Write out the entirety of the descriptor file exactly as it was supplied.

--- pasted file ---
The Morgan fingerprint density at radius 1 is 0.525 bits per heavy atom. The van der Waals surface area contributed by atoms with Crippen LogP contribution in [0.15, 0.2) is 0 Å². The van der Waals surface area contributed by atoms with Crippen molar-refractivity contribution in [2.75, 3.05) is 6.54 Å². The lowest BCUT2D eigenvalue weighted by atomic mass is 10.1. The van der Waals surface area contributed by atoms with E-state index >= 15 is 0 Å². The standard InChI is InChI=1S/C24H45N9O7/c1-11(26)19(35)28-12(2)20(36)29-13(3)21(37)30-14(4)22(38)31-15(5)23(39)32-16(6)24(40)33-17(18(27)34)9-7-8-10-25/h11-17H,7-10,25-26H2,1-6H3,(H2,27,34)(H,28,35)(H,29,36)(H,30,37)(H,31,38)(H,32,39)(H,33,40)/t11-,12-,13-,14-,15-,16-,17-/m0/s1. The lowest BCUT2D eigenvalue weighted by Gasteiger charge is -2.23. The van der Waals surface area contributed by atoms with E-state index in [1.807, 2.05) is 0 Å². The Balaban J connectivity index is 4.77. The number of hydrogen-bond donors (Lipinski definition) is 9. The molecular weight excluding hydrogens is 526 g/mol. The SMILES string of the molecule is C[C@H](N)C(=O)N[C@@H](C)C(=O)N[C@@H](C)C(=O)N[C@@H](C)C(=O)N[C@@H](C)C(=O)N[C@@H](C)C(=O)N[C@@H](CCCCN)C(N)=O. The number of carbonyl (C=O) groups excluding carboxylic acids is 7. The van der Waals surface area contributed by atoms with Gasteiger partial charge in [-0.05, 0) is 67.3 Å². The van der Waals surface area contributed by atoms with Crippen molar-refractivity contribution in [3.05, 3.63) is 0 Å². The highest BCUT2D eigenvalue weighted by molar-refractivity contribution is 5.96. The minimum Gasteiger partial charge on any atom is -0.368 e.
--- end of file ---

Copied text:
The Morgan fingerprint density at radius 1 is 0.525 bits per heavy atom. The van der Waals surface area contributed by atoms with Crippen LogP contribution in [0.15, 0.2) is 0 Å². The van der Waals surface area contributed by atoms with Crippen molar-refractivity contribution in [2.75, 3.05) is 6.54 Å². The lowest BCUT2D eigenvalue weighted by atomic mass is 10.1. The van der Waals surface area contributed by atoms with E-state index >= 15 is 0 Å². The standard InChI is InChI=1S/C24H45N9O7/c1-11(26)19(35)28-12(2)20(36)29-13(3)21(37)30-14(4)22(38)31-15(5)23(39)32-16(6)24(40)33-17(18(27)34)9-7-8-10-25/h11-17H,7-10,25-26H2,1-6H3,(H2,27,34)(H,28,35)(H,29,36)(H,30,37)(H,31,38)(H,32,39)(H,33,40)/t11-,12-,13-,14-,15-,16-,17-/m0/s1. The lowest BCUT2D eigenvalue weighted by Gasteiger charge is -2.23. The van der Waals surface area contributed by atoms with E-state index in [1.807, 2.05) is 0 Å². The Balaban J connectivity index is 4.77. The number of hydrogen-bond donors (Lipinski definition) is 9. The molecular weight excluding hydrogens is 526 g/mol. The SMILES string of the molecule is C[C@H](N)C(=O)N[C@@H](C)C(=O)N[C@@H](C)C(=O)N[C@@H](C)C(=O)N[C@@H](C)C(=O)N[C@@H](C)C(=O)N[C@@H](CCCCN)C(N)=O. The number of carbonyl (C=O) groups excluding carboxylic acids is 7. The van der Waals surface area contributed by atoms with Gasteiger partial charge in [-0.05, 0) is 67.3 Å². The van der Waals surface area contributed by atoms with Crippen molar-refractivity contribution in [3.05, 3.63) is 0 Å². The highest BCUT2D eigenvalue weighted by molar-refractivity contribution is 5.96. The minimum Gasteiger partial charge on any atom is -0.368 e.